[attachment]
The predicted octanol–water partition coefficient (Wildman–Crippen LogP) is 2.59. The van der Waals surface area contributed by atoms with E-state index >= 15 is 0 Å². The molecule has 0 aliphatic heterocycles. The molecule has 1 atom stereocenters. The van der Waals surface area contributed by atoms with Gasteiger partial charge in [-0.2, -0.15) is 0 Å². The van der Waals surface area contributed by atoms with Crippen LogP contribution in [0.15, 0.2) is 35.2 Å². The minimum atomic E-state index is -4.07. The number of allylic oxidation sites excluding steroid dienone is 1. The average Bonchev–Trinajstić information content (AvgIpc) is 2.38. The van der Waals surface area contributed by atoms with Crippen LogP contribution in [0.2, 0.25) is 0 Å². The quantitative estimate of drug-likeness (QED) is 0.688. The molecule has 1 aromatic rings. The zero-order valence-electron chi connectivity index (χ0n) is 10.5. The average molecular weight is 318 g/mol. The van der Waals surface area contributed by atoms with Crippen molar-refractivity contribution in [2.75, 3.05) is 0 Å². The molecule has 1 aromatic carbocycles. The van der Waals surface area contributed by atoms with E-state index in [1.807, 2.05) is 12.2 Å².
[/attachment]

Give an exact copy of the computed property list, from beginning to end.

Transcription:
The predicted octanol–water partition coefficient (Wildman–Crippen LogP) is 2.59. The van der Waals surface area contributed by atoms with E-state index >= 15 is 0 Å². The molecule has 0 aliphatic heterocycles. The molecule has 1 atom stereocenters. The van der Waals surface area contributed by atoms with Gasteiger partial charge in [-0.2, -0.15) is 0 Å². The van der Waals surface area contributed by atoms with Crippen LogP contribution in [0.15, 0.2) is 35.2 Å². The minimum atomic E-state index is -4.07. The number of allylic oxidation sites excluding steroid dienone is 1. The average Bonchev–Trinajstić information content (AvgIpc) is 2.38. The van der Waals surface area contributed by atoms with Crippen LogP contribution in [0.2, 0.25) is 0 Å². The quantitative estimate of drug-likeness (QED) is 0.688. The molecule has 1 aromatic rings. The zero-order valence-electron chi connectivity index (χ0n) is 10.5. The average molecular weight is 318 g/mol. The van der Waals surface area contributed by atoms with Crippen molar-refractivity contribution in [2.75, 3.05) is 0 Å². The molecule has 1 aromatic carbocycles. The van der Waals surface area contributed by atoms with E-state index in [1.807, 2.05) is 12.2 Å².